Cancer Centre Introduces Symptom and Registration Kiosk
In an effort to improve the overall patient experience, the Stronach Regional Cancer Centre in Newmarket, Ontario, recently became the first Cancer Centre in the province to introduce an integrated symptom and registration kiosk for patients receiving cancer treatment.
The PatientWay Kiosk enables the Cancer Centre’s patients to enter a record of their symptoms at the same time as they register for their scheduled appointment. While patient registration and check-in kiosks have been widely used in other facilities for a number of years, the Stronach Regional Cancer Centre will be the first to offer integrated check-in and symptom assessment apps. The new kiosk will:
1. Reduce the amount of time patients spend waiting to speak with a registration clerk;
2. Facilitate accurate symptom reporting;
3. Improve the cancer team’s response to symptom management and general treatment planning.
“We are always looking for avenues to further improve the overall patient experience” said Dr. Louis Balogh, Regional Vice President, Regional Cancer Program. “We know that cancer patients often face a long treatment plan which can, at times, require them to return to the Centre on a daily basis. By integrating the symptom assessment and check-in systems—two key functions required at each visit—we are streamlining the process for patients at each visit, thereby reducing the overall amount of time spent at the Centre.”
The implementation of the new kiosk to improve symptom reporting and check-in processes aligns with Cancer Care Ontario‘s strategic priority to “continue to assess and improve the patient experience”, as identified in their plan.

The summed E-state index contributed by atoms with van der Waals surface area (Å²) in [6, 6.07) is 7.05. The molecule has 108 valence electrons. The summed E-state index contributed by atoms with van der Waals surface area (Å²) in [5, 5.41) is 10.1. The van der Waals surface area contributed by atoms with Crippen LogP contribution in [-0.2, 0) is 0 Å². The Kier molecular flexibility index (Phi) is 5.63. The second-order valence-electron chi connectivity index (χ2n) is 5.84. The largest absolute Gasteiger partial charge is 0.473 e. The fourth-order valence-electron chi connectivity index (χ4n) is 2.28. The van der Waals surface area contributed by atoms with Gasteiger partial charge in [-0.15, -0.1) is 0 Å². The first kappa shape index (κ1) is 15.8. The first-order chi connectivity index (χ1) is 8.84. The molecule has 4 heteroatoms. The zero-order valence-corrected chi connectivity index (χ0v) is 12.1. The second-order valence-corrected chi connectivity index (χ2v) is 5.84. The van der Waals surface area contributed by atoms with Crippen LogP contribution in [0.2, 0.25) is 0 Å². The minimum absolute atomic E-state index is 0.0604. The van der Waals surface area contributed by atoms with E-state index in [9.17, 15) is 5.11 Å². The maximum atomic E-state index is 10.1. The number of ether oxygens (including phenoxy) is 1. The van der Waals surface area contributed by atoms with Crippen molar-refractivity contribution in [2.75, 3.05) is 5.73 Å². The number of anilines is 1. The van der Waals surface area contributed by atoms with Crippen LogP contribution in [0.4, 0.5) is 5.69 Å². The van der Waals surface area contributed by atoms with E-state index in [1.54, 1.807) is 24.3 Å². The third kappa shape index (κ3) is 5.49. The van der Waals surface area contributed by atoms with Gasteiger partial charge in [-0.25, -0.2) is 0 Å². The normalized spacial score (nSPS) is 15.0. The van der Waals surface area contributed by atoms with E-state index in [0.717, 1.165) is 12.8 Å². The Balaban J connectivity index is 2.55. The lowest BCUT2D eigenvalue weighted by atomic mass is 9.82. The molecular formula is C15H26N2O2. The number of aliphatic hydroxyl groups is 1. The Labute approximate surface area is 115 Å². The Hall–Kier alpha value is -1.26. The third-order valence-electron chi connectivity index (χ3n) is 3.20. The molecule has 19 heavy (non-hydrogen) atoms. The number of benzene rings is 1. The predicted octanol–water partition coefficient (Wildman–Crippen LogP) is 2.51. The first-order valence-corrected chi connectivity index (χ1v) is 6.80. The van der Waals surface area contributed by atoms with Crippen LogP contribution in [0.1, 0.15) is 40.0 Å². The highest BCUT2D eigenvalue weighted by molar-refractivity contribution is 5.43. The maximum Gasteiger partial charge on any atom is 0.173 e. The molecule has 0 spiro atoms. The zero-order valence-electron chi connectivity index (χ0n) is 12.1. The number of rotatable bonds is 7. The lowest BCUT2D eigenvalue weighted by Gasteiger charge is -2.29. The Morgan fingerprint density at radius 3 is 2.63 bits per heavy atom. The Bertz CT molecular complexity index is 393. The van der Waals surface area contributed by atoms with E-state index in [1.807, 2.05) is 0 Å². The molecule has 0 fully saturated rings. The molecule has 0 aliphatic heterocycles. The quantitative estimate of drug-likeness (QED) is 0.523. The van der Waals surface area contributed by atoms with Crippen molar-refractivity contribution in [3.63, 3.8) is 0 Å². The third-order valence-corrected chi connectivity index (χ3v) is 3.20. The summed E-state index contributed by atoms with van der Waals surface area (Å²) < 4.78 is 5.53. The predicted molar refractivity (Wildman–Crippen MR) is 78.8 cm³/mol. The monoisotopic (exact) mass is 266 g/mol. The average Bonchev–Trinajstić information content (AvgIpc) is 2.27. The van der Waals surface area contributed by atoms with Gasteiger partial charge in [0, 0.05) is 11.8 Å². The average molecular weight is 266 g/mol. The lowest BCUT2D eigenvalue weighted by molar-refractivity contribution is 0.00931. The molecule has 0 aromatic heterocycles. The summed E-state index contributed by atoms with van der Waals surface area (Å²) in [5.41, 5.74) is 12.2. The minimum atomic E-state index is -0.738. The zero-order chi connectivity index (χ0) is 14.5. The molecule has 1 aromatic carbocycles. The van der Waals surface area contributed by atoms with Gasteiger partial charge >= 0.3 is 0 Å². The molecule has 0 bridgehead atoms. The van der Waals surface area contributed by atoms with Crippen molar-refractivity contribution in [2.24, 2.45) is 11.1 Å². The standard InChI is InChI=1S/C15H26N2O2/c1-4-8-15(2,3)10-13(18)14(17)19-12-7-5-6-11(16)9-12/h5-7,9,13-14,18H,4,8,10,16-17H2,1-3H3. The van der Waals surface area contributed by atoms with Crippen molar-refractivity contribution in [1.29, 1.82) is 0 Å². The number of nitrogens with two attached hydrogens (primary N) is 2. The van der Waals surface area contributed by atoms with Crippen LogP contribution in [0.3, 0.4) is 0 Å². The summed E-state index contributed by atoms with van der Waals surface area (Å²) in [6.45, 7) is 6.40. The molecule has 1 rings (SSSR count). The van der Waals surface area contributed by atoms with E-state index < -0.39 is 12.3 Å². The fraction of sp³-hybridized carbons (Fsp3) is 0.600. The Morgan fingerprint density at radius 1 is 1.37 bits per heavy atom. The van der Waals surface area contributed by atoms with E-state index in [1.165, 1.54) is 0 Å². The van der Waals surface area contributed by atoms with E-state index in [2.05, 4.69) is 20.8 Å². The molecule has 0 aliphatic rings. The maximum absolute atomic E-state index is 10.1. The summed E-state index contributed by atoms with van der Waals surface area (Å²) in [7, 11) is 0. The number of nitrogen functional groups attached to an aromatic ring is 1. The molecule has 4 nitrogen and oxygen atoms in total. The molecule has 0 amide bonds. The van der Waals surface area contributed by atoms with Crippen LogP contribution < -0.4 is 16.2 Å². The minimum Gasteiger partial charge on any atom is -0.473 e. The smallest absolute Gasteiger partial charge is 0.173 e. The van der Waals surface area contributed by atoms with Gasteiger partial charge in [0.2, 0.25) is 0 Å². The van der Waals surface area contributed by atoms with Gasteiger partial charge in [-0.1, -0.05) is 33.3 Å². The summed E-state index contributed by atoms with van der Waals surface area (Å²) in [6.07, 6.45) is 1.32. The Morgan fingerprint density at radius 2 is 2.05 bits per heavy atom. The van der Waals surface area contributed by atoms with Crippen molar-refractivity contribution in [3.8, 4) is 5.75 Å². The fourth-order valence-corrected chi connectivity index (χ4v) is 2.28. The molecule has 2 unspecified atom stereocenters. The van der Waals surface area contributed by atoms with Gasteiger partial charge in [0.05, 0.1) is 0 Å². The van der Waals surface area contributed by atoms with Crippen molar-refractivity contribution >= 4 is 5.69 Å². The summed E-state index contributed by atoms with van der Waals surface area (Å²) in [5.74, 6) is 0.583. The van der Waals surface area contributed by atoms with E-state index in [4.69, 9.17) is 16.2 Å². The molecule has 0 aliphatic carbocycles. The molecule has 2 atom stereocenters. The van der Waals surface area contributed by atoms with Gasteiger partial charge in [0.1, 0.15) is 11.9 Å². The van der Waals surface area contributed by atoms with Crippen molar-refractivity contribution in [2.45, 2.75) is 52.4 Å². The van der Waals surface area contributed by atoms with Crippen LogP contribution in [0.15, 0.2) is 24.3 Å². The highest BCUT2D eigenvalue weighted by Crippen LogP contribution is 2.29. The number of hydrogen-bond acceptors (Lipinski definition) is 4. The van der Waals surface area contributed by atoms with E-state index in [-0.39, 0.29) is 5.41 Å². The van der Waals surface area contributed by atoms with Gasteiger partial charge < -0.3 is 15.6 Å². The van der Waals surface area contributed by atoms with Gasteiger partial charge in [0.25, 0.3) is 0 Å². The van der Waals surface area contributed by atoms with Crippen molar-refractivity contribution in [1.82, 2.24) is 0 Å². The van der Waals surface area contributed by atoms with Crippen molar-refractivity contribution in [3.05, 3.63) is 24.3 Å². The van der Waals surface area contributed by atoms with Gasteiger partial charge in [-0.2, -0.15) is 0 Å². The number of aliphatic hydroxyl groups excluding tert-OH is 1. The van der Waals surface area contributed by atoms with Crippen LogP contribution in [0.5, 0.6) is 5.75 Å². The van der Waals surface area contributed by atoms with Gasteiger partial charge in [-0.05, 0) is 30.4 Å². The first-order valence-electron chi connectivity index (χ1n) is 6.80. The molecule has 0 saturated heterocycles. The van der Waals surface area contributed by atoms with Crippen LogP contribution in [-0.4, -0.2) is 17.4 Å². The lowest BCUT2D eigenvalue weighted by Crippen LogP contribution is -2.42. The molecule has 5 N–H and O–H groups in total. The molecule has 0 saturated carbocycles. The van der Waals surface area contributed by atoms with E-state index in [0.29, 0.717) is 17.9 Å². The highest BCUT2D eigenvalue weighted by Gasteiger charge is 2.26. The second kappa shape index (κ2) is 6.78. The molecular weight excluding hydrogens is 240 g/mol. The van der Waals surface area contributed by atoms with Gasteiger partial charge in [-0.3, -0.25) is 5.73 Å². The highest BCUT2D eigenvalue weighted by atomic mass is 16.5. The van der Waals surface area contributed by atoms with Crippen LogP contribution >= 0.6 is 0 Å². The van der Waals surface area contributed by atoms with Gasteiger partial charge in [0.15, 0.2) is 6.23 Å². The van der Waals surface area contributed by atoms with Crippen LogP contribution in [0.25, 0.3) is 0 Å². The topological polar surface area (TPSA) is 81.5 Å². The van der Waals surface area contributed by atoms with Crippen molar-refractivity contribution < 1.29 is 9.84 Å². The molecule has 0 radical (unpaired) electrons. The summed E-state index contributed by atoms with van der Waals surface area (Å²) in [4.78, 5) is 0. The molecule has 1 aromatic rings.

Currently, patients at regional cancer centres throughout the province are requested to give an indication of their current status, using a nine-symptom checklist, each scored on a numeric scale of 0-10. Known as the Edmonton Self-Assessment System, this is the standard approach to symptom assessment for cancer patients that has been adopted and advocated by Cancer Care Ontario.
Other centres already use kiosks to capture patient symptom information. However, the Stronach Regional Cancer Centre at Southlake is the first in the province to include the added convenience of the check-in component to a single machine.
The introduction of a symptom assessment through the use of a single kiosk will allow patients to record any change in symptoms, which is then automatically transmitted electronically to the patient’s health record where it may be easily viewed by all healthcare professionals involved in the patient’s care.
The accurate and timely transmission of the patient’s symptoms to the health record will allow staff in the Cancer Centre to anticipate the patient’s needs and if required, based on the reported symptoms, modify the day’s treatment plan. Combined with the ability to easily register for their scheduled appointment, this streamlined approach eliminates the current practice in which patients are required to complete their assessment manually and then wait to speak with a Registration Clerk to check-in for their appointment.
The leadership illustrated by Dr. Balogh and the rest of the Stronach project team will result in a new approach to how patients interact with the providers of cancer care services in the province.